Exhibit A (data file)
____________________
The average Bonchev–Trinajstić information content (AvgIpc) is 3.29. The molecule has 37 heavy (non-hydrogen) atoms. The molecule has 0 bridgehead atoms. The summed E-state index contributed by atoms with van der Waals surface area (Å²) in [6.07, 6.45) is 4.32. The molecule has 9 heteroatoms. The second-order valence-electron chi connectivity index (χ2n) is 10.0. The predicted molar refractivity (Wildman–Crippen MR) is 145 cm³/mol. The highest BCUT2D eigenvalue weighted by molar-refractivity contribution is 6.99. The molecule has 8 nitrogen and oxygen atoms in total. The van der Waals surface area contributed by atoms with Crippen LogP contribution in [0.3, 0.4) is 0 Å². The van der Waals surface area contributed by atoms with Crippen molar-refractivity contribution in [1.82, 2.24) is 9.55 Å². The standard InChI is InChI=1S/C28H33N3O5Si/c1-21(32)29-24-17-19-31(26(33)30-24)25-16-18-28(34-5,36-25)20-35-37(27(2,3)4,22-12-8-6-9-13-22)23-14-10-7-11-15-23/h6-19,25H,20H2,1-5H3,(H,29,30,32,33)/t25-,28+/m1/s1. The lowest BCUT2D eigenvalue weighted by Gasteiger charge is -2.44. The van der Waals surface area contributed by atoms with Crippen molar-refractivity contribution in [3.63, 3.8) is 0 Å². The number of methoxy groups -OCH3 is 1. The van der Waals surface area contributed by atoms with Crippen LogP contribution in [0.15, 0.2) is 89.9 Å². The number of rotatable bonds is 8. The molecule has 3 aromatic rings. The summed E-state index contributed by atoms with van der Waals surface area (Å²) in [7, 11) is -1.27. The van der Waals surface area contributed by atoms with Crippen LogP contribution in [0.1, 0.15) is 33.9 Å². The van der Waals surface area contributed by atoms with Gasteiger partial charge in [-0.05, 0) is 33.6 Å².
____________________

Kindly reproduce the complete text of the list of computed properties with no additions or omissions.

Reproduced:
The average Bonchev–Trinajstić information content (AvgIpc) is 3.29. The molecule has 37 heavy (non-hydrogen) atoms. The molecule has 0 bridgehead atoms. The summed E-state index contributed by atoms with van der Waals surface area (Å²) in [6.07, 6.45) is 4.32. The molecule has 9 heteroatoms. The second-order valence-electron chi connectivity index (χ2n) is 10.0. The predicted molar refractivity (Wildman–Crippen MR) is 145 cm³/mol. The highest BCUT2D eigenvalue weighted by molar-refractivity contribution is 6.99. The molecule has 8 nitrogen and oxygen atoms in total. The van der Waals surface area contributed by atoms with Crippen LogP contribution in [0.3, 0.4) is 0 Å². The van der Waals surface area contributed by atoms with Crippen molar-refractivity contribution in [1.82, 2.24) is 9.55 Å². The standard InChI is InChI=1S/C28H33N3O5Si/c1-21(32)29-24-17-19-31(26(33)30-24)25-16-18-28(34-5,36-25)20-35-37(27(2,3)4,22-12-8-6-9-13-22)23-14-10-7-11-15-23/h6-19,25H,20H2,1-5H3,(H,29,30,32,33)/t25-,28+/m1/s1. The lowest BCUT2D eigenvalue weighted by Gasteiger charge is -2.44. The van der Waals surface area contributed by atoms with Crippen molar-refractivity contribution in [3.63, 3.8) is 0 Å². The number of methoxy groups -OCH3 is 1. The van der Waals surface area contributed by atoms with Crippen LogP contribution in [0.15, 0.2) is 89.9 Å². The number of rotatable bonds is 8. The molecule has 3 aromatic rings. The summed E-state index contributed by atoms with van der Waals surface area (Å²) in [7, 11) is -1.27. The van der Waals surface area contributed by atoms with Crippen LogP contribution in [0.1, 0.15) is 33.9 Å². The van der Waals surface area contributed by atoms with Gasteiger partial charge in [-0.05, 0) is 33.6 Å².